DSN believes there is a lot of room for growth for both companies in the dollar channel. That's because the economy continues to make more of its core customer everyday. That doesn't seem to be changing any time soon, so look for massive growth from both companies in the years ahead, and stiffer competition for the low-income consumer — which, of course, has always been Walmart's domain.
 
 
 
 
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PuraMed BioScience to rebrand LipiGesic M

BY Michael Johnsen

SCHOFIELD, Wis. — PuraMed BioScience on Wednesday announced that the company is rebranding the LipiGesic M name along with the name's red and yellow logo, to be replaced with the trademarked name MigraPure going forward. The new name, logo, and color palette of PuraMed's homeopathic, natural migraine pain reliever will be reintroduced into selected segments of the retail marketplace.
 
"We've been working on this for over a year," stated Russell Mitchell, CEO and chairman of PuraMed BioScience. "We needed to secure the trademark for the name and create the image before we announced the development of the enhanced formula and our product line extensions," he said. "The new name will be easier for people to remember and pronounce. … We also believe the new look and color of the logo will convey our 'safe' and 'natural' message at a glance. Preliminary feedback about the change has been positive and we are pleased. We will now have packaging that reflects the excellent product inside."
 
PuraMed hopes to have the new product, which uses a flavor-enhanced version of the sublingual LipiGesic M formula, new packaging, new price point, and a new website ready for public purchase within the next two months, though promotion and distribution to retailers and targeted wholesale partners will begin earlier.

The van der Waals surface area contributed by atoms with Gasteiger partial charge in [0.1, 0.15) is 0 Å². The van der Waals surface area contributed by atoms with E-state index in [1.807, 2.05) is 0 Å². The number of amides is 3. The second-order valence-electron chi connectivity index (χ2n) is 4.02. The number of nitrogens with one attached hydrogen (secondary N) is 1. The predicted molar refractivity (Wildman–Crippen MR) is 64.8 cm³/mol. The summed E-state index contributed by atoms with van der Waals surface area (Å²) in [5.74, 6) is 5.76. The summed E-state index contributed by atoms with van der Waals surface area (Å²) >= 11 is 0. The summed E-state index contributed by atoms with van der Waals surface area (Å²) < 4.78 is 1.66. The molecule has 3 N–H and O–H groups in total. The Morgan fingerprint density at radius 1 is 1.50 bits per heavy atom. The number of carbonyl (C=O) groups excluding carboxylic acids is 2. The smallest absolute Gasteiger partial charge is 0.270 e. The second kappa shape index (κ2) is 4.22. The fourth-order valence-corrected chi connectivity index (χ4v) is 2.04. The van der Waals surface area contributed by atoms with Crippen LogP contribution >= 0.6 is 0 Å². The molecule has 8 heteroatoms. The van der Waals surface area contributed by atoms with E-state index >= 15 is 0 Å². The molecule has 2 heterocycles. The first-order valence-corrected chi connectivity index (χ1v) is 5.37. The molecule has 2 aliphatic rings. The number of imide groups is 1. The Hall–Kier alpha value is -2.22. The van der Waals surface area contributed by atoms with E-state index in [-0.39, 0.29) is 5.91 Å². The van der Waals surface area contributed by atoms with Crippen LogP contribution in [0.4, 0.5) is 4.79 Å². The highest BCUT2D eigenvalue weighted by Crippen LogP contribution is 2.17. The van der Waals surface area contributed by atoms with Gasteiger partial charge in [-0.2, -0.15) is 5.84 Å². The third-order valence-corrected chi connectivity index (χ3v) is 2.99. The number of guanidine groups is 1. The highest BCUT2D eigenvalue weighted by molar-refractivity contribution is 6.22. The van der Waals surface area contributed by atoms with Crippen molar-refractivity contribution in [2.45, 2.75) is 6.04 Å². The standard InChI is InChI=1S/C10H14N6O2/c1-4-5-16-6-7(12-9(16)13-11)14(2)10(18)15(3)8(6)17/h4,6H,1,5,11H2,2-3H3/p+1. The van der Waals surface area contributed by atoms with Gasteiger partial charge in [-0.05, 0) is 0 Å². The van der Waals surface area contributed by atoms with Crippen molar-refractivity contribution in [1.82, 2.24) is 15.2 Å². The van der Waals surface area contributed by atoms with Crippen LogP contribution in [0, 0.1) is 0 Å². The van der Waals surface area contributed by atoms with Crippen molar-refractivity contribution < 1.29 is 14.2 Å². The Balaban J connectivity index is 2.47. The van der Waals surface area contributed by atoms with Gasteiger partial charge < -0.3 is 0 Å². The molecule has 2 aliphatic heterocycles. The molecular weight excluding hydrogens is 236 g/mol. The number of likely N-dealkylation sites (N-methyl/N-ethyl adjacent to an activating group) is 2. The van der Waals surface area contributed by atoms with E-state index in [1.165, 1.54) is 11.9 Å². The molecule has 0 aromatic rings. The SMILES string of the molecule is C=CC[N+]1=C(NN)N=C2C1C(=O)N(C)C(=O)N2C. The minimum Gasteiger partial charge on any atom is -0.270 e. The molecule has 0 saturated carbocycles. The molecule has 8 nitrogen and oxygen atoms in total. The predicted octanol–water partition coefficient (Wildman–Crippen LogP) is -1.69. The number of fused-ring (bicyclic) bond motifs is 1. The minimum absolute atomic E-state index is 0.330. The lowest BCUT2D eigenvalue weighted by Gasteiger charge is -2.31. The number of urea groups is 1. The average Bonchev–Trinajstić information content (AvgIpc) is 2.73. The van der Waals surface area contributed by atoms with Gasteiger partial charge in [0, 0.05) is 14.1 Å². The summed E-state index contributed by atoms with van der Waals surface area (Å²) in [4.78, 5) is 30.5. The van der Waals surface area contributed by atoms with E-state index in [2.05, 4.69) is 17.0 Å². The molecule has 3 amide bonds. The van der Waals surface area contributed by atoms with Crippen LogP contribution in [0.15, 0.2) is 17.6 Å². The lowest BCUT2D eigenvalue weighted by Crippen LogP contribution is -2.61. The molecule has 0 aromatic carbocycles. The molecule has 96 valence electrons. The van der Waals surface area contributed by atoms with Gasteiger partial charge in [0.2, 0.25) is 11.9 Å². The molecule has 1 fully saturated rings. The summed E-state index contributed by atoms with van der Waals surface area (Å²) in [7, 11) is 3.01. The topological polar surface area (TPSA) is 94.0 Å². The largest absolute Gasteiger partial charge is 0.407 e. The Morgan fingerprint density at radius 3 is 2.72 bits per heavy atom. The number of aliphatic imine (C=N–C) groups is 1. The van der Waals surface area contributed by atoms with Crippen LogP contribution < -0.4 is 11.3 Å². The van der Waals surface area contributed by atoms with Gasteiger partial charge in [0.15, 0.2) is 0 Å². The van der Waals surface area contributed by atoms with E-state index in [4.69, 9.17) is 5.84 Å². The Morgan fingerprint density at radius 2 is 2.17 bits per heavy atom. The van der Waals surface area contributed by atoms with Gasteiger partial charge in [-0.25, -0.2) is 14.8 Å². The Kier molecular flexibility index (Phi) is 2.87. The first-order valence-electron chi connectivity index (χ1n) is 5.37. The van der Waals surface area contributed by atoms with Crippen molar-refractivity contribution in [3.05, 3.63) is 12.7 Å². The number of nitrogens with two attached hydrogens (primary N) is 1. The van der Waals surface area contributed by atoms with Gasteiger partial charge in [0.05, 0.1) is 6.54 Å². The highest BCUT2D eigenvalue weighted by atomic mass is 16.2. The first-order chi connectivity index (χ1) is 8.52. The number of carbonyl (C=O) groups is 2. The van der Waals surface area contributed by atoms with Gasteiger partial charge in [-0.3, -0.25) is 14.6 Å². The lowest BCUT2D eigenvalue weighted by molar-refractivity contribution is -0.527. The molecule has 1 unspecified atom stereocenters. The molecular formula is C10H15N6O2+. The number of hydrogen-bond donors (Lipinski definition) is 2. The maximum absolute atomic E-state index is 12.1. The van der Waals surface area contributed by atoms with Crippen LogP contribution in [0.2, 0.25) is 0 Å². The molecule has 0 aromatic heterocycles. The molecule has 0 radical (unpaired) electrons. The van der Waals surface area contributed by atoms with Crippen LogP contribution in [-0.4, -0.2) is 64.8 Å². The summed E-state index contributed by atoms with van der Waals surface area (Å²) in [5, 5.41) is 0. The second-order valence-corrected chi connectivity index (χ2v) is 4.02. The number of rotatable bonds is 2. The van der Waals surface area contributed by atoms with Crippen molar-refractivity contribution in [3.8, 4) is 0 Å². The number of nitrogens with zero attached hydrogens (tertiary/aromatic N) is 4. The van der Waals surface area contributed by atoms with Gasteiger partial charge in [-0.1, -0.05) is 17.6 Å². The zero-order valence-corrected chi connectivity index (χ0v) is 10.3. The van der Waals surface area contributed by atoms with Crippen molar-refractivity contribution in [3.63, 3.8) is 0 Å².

"The manufacturing order has been placed," said Mitchell. "Our marketing plan is being finalized and as soon as the packaging and the website are ready, we will launch."
 
MigraPure's fresh look and message will replace the red and yellow LipiGesic logo. A tagline that describes the product will also be a fundamental part of the logo.
 
"By using a tagline with the image, we can make a stronger statement and leave no doubt in the consumer's mind about what MigraPure is or what it does, which is also an improvement," said Mitchell. "During the re-launch, we will also reference LipiGesic M on the packaging and other marketing materials in order to maintain a connection with our clinical trial data and our current customer base."
 
Development of the gel, packaging and launch of the website are the first steps in the rebranding effort. PuraMed plans to continue to sell LipiGesic M under the old label until the new product is available.